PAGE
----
Technology will transform healthcare in 2020. As hospitals and clinics develop new tools to meet medical, patient and competitive demands, the pace of this transformation will increase.
Digital tools are being developed today to meet the increased demand for tomorrow’s healthcare. A recent study reveals that nearly every healthcare organization has a new technology initiative in the works for this year.
With so much as stake, organizations are under pressure to maximize their investment. Digital technology is only as effective as the personal communication that supports it.
In the successful organizations of 2020 and beyond, technology and healthcare communication will increasingly work hand-in-glove. In the five key areas of transformation below, these disciplines must align to reduce friction and maximize results.
1. Smart Tech Unleashes Critical Data Like Never Before
Healthcare in the home is driving the Internet of Things (IoT). It started in 2017 when the Apple Watch was used in a research program to identify irregular heart rhythms. Since then, the market for disease-monitoring and diagnosis tools has grown to be worth an expected $48.5 billion in 2024.
Smart technology is already being employed in bandages that monitor the wearer’s pulse and blood oxygen levels. Wearable developer Livongo Health, focused around diseases such as diabetes and high blood pressure, has been valued at $800 million.
It’s a technology change that will affect healthcare institutions and patient care. Monitoring, data collection and low-level diagnoses will take place in the home, outside traditional controlled environments. Effective training and ready access to information online will be essential for healthcare staff.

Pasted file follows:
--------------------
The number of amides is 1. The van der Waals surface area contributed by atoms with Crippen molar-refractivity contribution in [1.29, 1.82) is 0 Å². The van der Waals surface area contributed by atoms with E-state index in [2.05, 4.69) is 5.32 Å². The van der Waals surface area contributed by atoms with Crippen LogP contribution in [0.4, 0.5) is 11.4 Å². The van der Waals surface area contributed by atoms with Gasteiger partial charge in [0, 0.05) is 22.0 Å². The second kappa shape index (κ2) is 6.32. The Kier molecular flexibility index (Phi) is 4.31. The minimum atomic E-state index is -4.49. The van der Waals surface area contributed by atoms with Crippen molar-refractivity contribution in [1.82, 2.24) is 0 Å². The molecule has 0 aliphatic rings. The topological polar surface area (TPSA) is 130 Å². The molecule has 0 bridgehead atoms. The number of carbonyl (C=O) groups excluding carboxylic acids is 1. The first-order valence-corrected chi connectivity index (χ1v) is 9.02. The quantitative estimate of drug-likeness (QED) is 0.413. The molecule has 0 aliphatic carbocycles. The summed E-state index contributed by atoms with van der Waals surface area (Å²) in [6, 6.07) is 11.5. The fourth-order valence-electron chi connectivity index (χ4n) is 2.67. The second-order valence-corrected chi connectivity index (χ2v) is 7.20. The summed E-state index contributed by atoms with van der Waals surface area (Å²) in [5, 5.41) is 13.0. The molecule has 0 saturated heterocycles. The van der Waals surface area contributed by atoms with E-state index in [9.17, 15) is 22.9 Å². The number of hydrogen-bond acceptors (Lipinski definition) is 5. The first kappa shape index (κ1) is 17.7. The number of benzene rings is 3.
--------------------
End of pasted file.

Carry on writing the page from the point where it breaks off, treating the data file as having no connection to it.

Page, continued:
Establish an online repository of training and resource material, then publicize this regularly with updates to staff. Advise staff when new resources are available, collate news and patient stories in digital newsletters, and distribute webinars and training sessions via video alerts to guarantee 100% readership.
2. Mobile Becomes The Crucial Patient Touchpoint
The ubiquity of mobile in the consumer world is fast being matched in healthcare. Mobile health (or ‘mhealth’) is the healthcare and medical information supplied via mobile technology.
It’s a technology revolution for both patients and medical professionals. Healthcare apps are one of the fastest-growing markets in mobile app development. Patients now have access to approximately 100,000 health apps, with 300,000 paid apps downloaded every day. Medical apps are used by around 80% of physicians.
One implication of this trend for organizations is that their communications with staff must also be mobile-optimized. Remote office or ward-based staff rely on mobile communication to remain in the loop. But more than this, there’s also a desire for staff to receive communications in a more engaging and appealing way.
Healthcare communication must now seamlessly bridge all device types, whether mobile, traditional desktop or big-screen digital signage. Communication channels themselves need to be equally effective, particularly in high-priority situations such as emergencies or active shooter warnings. When lives can be at risk, alerts must reach everyone.
3. Cyber Criminals Make Healthcare Even More Vulnerable
Any implementation of new technology has the potential to introduce risk. In an increasingly digital world, cyber-attacks have become the most common risk to organizations. Whether for financial gain or simple mischief-making, the healthcare industry has become a prime target for hackers.